"Working with Dan has been nothing short of transformational. His open heart, honesty about his personal experience and permission to be real and not hide have helped me unlock those qualities in myself. And that has been a total game changer. I've been truly blessed, not only to have him as my KI Facilitator, but also as my mentor. Without a doubt, working with him has helped me to show up authentically, helped sharpen my tools and made me a better facilitator than I would've been on my own. I can't recommend him enough."
Darby Totten
Certified KI Facilitator

Dan McLintock is a Certified Facilitator, Trainer and the Co-Developer of the Kiloby Inquiries method/approach the New Model of Recovery along w Scott Kiloby. 

A Jacksonville, Florida native, Dan graduated Flagler College in 2004 with B.A. in Theatre Arts and English Literature and has played music professionally in bands for over 20 years. But his true passion lies in sharing the context, possibility and practicality of healing, awakening and release. 

Dan has worked one-on-one with clients in and out of the Kiloby Center since 2017 and has an unconditionally loving and earnest approach to healing trauma, dissolving the drivers of addiction/suffering and unhooking long-held toxic beliefs about ourselves, others and the world at large. 

He’s also worked intensively, side-by-side with Scott Kiloby for the past three years to develop the transformative tools of the Kiloby Inquiries as well as the principles and approach of the “New Model of Recovery” rooted in unconditional love and non-judgment. Much of this approach was borne out of Scott and Dan’s work with each other on their own personal traumas as well as their work with clients at the Kiloby Center. 

Scott and Dan have simplified, demystified and condensed some of the principles and practices of eastern/non-dual spirituality into an easily accessible set of tools most anyone can understand, learn and utilize to free themselves from their own suffering. 

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What is a Clarity Call?

A clarity call is a free 30-minute introductory call with a Certified KI Facilitator. During a clarity call, you can ask any questions you have about KI and see whether a particular facilitator is a good fit for you.

To book a clarity call, select your preferred facilitator (hover over their picture and click the “Meet” button). Then, enter your email and click “Book Your Call.” From there, you’ll be able to select your preferred date and time and schedule your clarity call (please double-check your time zone before booking).

Valerie Vinger is a thriving survivor of life’s painful challenges and growth opportunities. She has worked with 12-step programs and is currently a 13-year stage-III cancer survivor. Her cancer recovery journey started with the traditional “cut, poison, burn” approach but eventually led her down a natural path to healing her body, her pain and suffering, and her buried emotions.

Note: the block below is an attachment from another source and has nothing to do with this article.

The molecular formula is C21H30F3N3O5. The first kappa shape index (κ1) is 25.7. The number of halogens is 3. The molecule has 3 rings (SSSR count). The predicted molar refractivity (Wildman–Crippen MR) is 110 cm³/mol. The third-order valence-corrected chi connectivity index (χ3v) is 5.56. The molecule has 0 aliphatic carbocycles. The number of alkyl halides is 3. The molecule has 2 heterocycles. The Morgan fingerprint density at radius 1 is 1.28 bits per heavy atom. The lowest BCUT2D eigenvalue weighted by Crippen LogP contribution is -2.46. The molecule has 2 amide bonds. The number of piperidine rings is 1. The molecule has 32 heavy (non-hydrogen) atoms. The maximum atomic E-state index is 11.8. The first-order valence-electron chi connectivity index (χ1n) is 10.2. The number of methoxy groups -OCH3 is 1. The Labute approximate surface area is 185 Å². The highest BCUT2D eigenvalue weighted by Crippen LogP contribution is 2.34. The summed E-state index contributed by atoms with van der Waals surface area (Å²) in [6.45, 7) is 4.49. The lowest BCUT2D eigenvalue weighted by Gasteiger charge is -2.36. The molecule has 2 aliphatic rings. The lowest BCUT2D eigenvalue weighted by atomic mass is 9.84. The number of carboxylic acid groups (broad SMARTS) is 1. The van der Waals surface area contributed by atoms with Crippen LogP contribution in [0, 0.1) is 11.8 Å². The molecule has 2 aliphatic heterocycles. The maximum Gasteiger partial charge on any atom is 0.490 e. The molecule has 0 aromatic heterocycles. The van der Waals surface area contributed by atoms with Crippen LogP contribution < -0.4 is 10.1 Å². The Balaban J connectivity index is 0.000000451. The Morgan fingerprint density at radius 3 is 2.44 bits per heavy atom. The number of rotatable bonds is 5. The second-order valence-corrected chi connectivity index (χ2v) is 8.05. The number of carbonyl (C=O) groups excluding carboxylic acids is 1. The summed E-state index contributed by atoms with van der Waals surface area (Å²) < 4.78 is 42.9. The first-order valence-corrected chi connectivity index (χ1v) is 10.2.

Valerie first stumbled upon Scott Kiloby at a workshop of his in Boulder, Colorado in 2012, which she says is one of the most transformative experiences she’s ever had. She is filled with gratitude for the person she has become through her journey with cancer recovery and with the Inquiries, which she describes as “coming home to myself.” She loves working with people who are ready for relief from their pain and suffering.

Julianne Eanniello is a Certified Trainer and Facilitator of both the Kiloby Inquiries and the Unfindability Inquiries (formerly called the Living Inquiries). She is also a Certified TRE Practitioner, and the developer of the somatic movement process called Natural Flow Movement. She works with clients all over the world on virtually any topic, including spiritual seeking, stress, anxiety, depression, pain and health related issues, traumatic experiences, repression, relationship issues, and general unhappiness with ourselves and our lives. She does this through online sessions, deepening courses, workshops and facilitator certification training.

About Julianne:

For most of my life I’ve wondered who I am and why I am here. As I was growing up, no one else seemed to be talking about these things, or even thinking about them, so I buried it deep inside and tried my best to fit in the way I was “supposed” to, all the while feeling like there was something desperately wrong with me and that I needed to fix it.

In my early thirties, the death of a young relative left me feeling hopeless and helpless, wondering what is the point of life if we’re all just going to die anyway? This launched me on a search. I didn’t even know what I was looking for, I just knew that there was a longing – a desperate longing for something that actually made sense about life. I learned several alternative spiritual and healing techniques. I meditated. I read books and watched videos. I eventually learned of non-duality teachings, and I read more books, watched more videos, and even sat with several ‘awakened’ teachers. Yet I was still searching, something still felt missing. I was looking for the key that would unlock the mystery of me and of life.